“Even though it was down to me to book all the hotels and travel!” she laughs. “I’m thinking I could do that for a living if everything else disappeared tomorrow.”

It seems unlikely.

The combined success of the tour and the album towards the end of last year - Radio Two playlisted the first single, Heart Shaped Stone and a special live and orchestral performance at the Union Chapel in London went down a storm - has prompted another raft of dates in 2014.

“We really had a good time on the tour,” says Kathryn, who has tackled and beaten her chronic stage fright since becoming a mother to Louis, seven, and Ted, three.

“It went really well and it was lovely to see so many people coming to see me for the first time after all this time.

“The single got some great support. It was on the Radio Two playlist for five weeks, which is unheard of unless you’re someone really big. So a big thanks has to go to my manager Sharon, and the song too I suppose. That was great.”

And there’s reliable talk of the next single, Monday Morning, getting playlisted as well.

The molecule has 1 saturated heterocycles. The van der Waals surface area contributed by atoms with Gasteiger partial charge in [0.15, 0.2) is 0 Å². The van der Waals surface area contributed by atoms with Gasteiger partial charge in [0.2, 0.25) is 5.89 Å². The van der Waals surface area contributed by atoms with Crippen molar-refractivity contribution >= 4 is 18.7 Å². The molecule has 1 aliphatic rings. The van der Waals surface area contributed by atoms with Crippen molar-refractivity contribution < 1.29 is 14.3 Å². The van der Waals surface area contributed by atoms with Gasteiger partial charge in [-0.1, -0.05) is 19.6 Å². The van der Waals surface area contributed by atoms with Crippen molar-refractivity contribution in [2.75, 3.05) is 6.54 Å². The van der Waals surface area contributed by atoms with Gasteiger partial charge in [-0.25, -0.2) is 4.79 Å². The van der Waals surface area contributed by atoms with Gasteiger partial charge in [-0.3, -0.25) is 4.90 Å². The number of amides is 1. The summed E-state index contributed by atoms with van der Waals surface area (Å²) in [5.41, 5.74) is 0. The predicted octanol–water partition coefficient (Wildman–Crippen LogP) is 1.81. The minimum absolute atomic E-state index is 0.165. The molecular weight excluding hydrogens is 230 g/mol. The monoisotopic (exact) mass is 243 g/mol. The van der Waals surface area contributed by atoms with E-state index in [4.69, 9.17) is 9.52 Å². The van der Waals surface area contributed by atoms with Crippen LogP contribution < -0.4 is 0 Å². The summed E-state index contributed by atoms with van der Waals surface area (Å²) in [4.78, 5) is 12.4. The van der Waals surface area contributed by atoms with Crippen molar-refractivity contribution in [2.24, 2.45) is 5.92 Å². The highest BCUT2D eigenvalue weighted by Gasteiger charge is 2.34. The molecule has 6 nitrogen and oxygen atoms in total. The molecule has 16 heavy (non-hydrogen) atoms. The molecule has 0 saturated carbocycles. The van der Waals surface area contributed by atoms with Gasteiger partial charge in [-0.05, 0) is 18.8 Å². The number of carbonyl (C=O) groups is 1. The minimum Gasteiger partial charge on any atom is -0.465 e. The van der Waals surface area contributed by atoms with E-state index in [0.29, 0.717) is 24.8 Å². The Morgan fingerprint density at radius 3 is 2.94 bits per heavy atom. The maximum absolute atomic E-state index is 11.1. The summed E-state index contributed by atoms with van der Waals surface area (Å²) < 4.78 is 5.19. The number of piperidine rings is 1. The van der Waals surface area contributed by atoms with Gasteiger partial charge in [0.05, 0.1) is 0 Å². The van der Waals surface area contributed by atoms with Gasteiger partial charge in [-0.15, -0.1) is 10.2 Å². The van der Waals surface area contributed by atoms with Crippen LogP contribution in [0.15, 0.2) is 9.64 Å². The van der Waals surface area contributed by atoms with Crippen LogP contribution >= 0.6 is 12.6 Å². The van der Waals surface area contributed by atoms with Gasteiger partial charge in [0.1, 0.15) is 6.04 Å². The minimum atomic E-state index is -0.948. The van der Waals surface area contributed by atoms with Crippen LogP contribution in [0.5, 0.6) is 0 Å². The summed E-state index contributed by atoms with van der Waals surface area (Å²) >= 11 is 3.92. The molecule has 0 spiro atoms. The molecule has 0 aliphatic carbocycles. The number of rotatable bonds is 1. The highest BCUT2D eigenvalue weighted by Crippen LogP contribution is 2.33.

“I wanted to book some dates, going to places that I didn’t get to, like Liverpool and York,” she says. “We’re also doing a show at the Shepherd’s Bush Empire on February 21 which will be great.

“I’m very happy with the way the album has been received. It’s got a lot of critical acclaim which has been nice. A bit more commercial acclaim would be good so I could earn some money, but apart from that, things are good,” she smiles.

And did I mention busy?

While touring in the autumn, Kathryn was simultaneously putting the finishing touches to a commission from New Writing North for the Durham Book Festival 2013.

Celebrating Sylvia Plath involved the writing and performing of songs, relating to characters from Plath’s autobiographical novel, The Bell Jar, which had been published 50 years before.

“When Claire Malcolm at New Writing North contacted me, it was a really open commission,” says Kathryn, who came to Newcastle for university and never left.

“I realised very quickly that it was almost impossible to write songs about her poems without plagiarising them, so I re-read The Bell Jar and it all started to make sense.”